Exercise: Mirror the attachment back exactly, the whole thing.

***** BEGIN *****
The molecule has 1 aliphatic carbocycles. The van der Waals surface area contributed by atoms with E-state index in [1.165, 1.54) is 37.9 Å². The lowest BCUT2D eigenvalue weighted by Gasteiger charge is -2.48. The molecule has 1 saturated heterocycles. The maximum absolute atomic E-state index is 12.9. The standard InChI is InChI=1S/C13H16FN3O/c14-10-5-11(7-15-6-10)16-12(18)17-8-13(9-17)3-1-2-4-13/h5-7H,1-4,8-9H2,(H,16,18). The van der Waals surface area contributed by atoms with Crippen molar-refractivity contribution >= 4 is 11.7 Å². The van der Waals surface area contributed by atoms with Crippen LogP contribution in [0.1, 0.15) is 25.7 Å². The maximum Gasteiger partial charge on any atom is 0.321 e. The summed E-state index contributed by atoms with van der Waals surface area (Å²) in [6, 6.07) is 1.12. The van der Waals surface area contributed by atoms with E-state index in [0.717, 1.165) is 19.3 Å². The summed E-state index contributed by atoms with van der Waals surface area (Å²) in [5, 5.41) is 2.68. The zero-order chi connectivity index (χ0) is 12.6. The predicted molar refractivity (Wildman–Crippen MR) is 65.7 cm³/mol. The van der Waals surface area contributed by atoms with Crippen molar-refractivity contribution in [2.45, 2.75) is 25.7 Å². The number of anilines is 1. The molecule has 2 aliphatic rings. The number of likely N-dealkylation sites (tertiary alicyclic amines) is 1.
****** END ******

The molecule has 1 aliphatic carbocycles. The van der Waals surface area contributed by atoms with E-state index in [1.165, 1.54) is 37.9 Å². The lowest BCUT2D eigenvalue weighted by Gasteiger charge is -2.48. The molecule has 1 saturated heterocycles. The maximum absolute atomic E-state index is 12.9. The standard InChI is InChI=1S/C13H16FN3O/c14-10-5-11(7-15-6-10)16-12(18)17-8-13(9-17)3-1-2-4-13/h5-7H,1-4,8-9H2,(H,16,18). The van der Waals surface area contributed by atoms with Crippen molar-refractivity contribution >= 4 is 11.7 Å². The van der Waals surface area contributed by atoms with Crippen LogP contribution in [0.1, 0.15) is 25.7 Å². The maximum Gasteiger partial charge on any atom is 0.321 e. The summed E-state index contributed by atoms with van der Waals surface area (Å²) in [6, 6.07) is 1.12. The van der Waals surface area contributed by atoms with E-state index in [0.717, 1.165) is 19.3 Å². The summed E-state index contributed by atoms with van der Waals surface area (Å²) in [5, 5.41) is 2.68. The zero-order chi connectivity index (χ0) is 12.6. The predicted molar refractivity (Wildman–Crippen MR) is 65.7 cm³/mol. The van der Waals surface area contributed by atoms with Crippen molar-refractivity contribution in [2.45, 2.75) is 25.7 Å². The number of anilines is 1. The molecule has 2 aliphatic rings. The number of likely N-dealkylation sites (tertiary alicyclic amines) is 1.